Picture of Thomas Horton
We’d love to hear what you think
about our airline and
our employees.
Please write to us at:
www.aa.com/customerrelations.


Want to sign up for free e-mail
notification of Tom Horton's column
or to see past columns?
Click here!
A while back, I wrote in this space about combining a couple of my passions: running and travel. Many of you who are avid runners and travelers generously shared your own stories of running around the world. With summer upon us, and as our thoughts increasingly turn to the outdoors, I thought I would devote this month’s column to another favorite pastime which, like running, complements a love of travel: fishing.

It’s hard to think of an activity that is more universal, or more unifying, than fishing. People have been at it for thousands of years — for sustenance, for fun or just for peace and quiet. It can be done almost anywhere in the world, and almost anyone can do it. In millions of families around the world, including my own, fishing has been taught, generation to generation, forging a bond between old and young, the past and the future.

I got my start with my dad, and I still remember the first bass I caught on a lake in Texas. I grew up on the Gulf Coast with three brothers, and we all fished. Stretching from Mexico to Port Isabel on the southern tip of Texas, all the way around to the Florida Keys, the Gulf Coast is a fisherman’s paradise, with quarry ranging from redfish, snook and speckled trout to the mighty tarpon.

Many years ago, I took up fly-fishing, which requires somewhat different technique and equipment than conventional fishing. Casting with a fly rod takes a little getting used to, but once you get the hang of it, it’s a lot of fun. Fly-fishing goes back a long way and was chronicled in England dating back to Shakespearean times. Years ago, my family lived in London, and every Saturday during the summer, my young son and I would travel west to the small River Lambourn to catch brown trout. That’s where I taught him to cast, and I’m proud to say he’s an avid fisherman today.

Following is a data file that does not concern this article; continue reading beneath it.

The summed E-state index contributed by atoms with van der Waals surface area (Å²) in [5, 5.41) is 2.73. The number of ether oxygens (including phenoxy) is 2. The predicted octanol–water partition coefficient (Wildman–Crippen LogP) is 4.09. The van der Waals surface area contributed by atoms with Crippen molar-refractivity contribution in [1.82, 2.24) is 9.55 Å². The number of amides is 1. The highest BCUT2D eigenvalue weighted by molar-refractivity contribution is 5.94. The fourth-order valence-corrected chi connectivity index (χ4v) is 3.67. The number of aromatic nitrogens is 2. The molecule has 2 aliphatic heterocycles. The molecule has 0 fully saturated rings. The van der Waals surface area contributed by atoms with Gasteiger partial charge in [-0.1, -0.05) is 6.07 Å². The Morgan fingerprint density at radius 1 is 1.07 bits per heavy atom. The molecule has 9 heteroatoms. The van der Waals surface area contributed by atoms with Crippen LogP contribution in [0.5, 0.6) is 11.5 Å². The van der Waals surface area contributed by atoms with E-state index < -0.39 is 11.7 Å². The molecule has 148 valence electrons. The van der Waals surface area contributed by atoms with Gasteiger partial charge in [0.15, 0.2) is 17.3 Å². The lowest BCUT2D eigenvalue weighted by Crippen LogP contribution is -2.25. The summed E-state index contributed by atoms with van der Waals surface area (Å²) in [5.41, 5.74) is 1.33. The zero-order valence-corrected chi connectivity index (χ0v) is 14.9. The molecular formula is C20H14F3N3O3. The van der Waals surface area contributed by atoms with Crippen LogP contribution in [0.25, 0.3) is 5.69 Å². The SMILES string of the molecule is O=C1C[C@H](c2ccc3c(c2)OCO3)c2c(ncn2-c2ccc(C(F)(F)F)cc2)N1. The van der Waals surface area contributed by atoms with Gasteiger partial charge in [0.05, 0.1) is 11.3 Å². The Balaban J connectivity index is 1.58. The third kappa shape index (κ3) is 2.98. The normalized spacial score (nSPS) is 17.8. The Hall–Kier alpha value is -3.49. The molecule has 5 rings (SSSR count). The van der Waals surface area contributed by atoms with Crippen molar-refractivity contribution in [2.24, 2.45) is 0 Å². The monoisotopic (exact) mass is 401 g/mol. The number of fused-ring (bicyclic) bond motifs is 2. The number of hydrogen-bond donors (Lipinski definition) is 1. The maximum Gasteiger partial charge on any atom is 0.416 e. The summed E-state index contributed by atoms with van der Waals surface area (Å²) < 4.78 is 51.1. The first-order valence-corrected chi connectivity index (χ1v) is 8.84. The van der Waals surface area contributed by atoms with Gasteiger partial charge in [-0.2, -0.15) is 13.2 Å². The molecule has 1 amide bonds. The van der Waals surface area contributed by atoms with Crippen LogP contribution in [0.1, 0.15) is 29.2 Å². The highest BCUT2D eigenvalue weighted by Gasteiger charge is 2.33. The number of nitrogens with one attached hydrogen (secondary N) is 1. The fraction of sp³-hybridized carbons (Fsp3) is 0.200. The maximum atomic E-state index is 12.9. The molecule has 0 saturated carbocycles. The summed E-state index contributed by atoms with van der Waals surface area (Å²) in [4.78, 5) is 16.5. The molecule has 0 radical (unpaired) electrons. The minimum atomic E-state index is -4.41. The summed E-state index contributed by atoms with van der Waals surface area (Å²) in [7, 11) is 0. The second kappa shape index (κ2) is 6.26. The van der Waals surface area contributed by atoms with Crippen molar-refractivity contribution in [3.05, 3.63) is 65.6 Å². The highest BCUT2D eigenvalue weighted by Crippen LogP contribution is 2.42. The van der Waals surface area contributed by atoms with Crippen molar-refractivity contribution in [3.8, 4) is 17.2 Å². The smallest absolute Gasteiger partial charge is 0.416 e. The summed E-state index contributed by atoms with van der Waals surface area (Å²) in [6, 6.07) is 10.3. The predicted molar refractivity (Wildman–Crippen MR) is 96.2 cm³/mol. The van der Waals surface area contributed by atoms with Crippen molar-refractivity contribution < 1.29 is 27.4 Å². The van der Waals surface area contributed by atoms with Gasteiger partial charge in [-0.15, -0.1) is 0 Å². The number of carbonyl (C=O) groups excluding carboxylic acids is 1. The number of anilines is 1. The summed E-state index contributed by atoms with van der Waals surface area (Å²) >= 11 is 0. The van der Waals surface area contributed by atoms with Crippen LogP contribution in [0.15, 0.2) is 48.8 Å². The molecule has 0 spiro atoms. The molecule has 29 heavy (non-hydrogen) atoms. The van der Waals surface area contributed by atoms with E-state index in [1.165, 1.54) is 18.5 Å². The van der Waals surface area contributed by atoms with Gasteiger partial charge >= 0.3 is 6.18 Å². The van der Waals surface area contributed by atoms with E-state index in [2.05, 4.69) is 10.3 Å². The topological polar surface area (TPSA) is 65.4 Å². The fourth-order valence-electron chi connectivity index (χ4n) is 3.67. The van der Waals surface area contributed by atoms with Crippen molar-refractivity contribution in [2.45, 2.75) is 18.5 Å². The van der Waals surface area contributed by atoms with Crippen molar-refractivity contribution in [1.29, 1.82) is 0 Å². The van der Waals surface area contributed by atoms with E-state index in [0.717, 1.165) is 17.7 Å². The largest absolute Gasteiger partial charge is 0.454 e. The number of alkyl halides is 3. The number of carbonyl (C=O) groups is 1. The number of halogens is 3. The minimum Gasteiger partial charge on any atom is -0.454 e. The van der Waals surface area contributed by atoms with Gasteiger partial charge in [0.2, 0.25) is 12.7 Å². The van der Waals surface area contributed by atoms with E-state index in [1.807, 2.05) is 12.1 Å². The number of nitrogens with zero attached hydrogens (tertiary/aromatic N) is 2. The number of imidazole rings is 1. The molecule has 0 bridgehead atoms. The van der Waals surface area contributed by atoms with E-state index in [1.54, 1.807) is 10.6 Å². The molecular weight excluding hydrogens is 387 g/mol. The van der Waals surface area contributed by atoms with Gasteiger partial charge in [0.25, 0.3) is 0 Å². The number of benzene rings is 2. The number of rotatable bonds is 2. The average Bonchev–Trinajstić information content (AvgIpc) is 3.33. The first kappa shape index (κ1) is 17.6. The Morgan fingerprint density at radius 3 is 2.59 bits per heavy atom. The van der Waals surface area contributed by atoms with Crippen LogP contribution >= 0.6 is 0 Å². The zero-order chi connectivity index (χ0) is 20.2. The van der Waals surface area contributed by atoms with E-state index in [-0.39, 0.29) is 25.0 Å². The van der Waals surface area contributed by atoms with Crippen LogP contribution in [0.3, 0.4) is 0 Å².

In my travels, I’ve fished from Alaska to ­Patagonia (the southern tip of South America) and at many points in between. The fun of fishing for trout or salmon in their natural habitats is matched only by the humbling beauty of the surroundings. English author and angler Izaak Walton called fishing “the contemplative man’s recreation.” I tend to agree, but I would add that catching a fish is about more than standing still and thinking deep thoughts. Take the bonefish, for example. A favorite of saltwater fly-fishermen for decades, it is a silver bullet of a fish that is enormously strong, incredibly fast and nearly invisible on the white-sand flats it inhabits. Some of my favorite bonefishing is in the Florida Keys, the Bahamas and Belize. Then there is the tarpon, the acrobatic fishing equivalent of a fighter jet. Some of the best tarpon fishing in the world can be found in southwest Florida.

My favorite fishing is in warm weather, typically on saltwater flats or beaches. This kind of fishing takes place in shallow water and entails sight casting, or visually spotting the fish while they feed (akin to hunting). You either wade in the water or cast from a very shallow boat or kayak.

But like I said, good fishing can be had almost anywhere, from a rural pond or lake to the waters surrounding Manhattan. Wherever I cast a line, whether the Gulf waters of my youth or some location half a world away, what I remember most about any fishing trip is not the fish or the surroundings but the time spent with family and friends. Like travel, fishing brings people together and keeps them connected long after the equipment has been packed up. There is a continuity to fishing which struck me recently when I watched my son teaching my father to cast a fly rod. That’s why I fish.

If you flip to the back of this magazine, you’ll find the American Airlines route map. Pick just about any point on that map, and I bet there is good fishing nearby. So when I get the chance, I pack a small, four-piece travel rod for the road, just in case.

Wherever you’re going today, I want to thank you for flying with us. I wish you a great trip, and, if you’re a fisherman, tight lines!

Signatureof Thomas Horton
Thomas W. Horton
Chairman & CEO
American Airlines